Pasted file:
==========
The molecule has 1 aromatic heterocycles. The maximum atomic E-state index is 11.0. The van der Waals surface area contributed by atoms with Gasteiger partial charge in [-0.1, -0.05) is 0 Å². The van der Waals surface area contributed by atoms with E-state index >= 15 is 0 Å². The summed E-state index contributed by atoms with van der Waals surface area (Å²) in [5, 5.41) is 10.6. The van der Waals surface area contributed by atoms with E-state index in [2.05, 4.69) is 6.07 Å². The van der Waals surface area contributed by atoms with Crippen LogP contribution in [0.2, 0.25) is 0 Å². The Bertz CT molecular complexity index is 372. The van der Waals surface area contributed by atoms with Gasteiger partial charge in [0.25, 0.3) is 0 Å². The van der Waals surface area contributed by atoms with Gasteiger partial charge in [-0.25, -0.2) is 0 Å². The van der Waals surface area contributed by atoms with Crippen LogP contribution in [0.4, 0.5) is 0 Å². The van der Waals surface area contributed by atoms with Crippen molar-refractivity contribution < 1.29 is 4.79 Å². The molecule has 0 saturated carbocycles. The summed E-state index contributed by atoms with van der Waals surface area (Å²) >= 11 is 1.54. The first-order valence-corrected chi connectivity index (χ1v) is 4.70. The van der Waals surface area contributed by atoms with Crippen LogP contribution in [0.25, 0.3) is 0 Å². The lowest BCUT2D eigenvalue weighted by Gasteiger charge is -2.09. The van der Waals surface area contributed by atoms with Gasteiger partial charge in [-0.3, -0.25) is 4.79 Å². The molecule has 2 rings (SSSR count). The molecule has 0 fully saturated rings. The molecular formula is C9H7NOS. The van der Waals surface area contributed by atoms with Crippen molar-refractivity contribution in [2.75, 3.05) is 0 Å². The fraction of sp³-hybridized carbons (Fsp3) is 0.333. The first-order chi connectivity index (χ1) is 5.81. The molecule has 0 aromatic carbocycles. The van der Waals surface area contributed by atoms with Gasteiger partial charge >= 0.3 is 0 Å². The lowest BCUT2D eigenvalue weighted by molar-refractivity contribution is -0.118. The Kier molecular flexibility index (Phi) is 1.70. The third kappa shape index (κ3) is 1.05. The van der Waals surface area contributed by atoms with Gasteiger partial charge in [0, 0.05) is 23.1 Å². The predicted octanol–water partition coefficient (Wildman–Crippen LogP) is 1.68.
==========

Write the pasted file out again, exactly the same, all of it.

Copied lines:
The molecule has 1 aromatic heterocycles. The maximum atomic E-state index is 11.0. The van der Waals surface area contributed by atoms with Gasteiger partial charge in [-0.1, -0.05) is 0 Å². The van der Waals surface area contributed by atoms with E-state index >= 15 is 0 Å². The summed E-state index contributed by atoms with van der Waals surface area (Å²) in [5, 5.41) is 10.6. The van der Waals surface area contributed by atoms with E-state index in [2.05, 4.69) is 6.07 Å². The van der Waals surface area contributed by atoms with Crippen LogP contribution in [0.2, 0.25) is 0 Å². The Bertz CT molecular complexity index is 372. The van der Waals surface area contributed by atoms with Gasteiger partial charge in [0.25, 0.3) is 0 Å². The van der Waals surface area contributed by atoms with Gasteiger partial charge in [-0.25, -0.2) is 0 Å². The van der Waals surface area contributed by atoms with Crippen LogP contribution in [0.4, 0.5) is 0 Å². The van der Waals surface area contributed by atoms with Crippen molar-refractivity contribution < 1.29 is 4.79 Å². The molecule has 0 saturated carbocycles. The summed E-state index contributed by atoms with van der Waals surface area (Å²) >= 11 is 1.54. The first-order valence-corrected chi connectivity index (χ1v) is 4.70. The van der Waals surface area contributed by atoms with Crippen LogP contribution in [0.25, 0.3) is 0 Å². The lowest BCUT2D eigenvalue weighted by Gasteiger charge is -2.09. The van der Waals surface area contributed by atoms with Gasteiger partial charge in [-0.3, -0.25) is 4.79 Å². The molecule has 2 rings (SSSR count). The molecule has 0 fully saturated rings. The molecular formula is C9H7NOS. The van der Waals surface area contributed by atoms with Crippen molar-refractivity contribution in [2.75, 3.05) is 0 Å². The fraction of sp³-hybridized carbons (Fsp3) is 0.333. The first-order chi connectivity index (χ1) is 5.81. The molecule has 0 aromatic carbocycles. The van der Waals surface area contributed by atoms with Gasteiger partial charge >= 0.3 is 0 Å². The lowest BCUT2D eigenvalue weighted by molar-refractivity contribution is -0.118. The Kier molecular flexibility index (Phi) is 1.70. The third kappa shape index (κ3) is 1.05. The van der Waals surface area contributed by atoms with Gasteiger partial charge in [0, 0.05) is 23.1 Å². The predicted octanol–water partition coefficient (Wildman–Crippen LogP) is 1.68.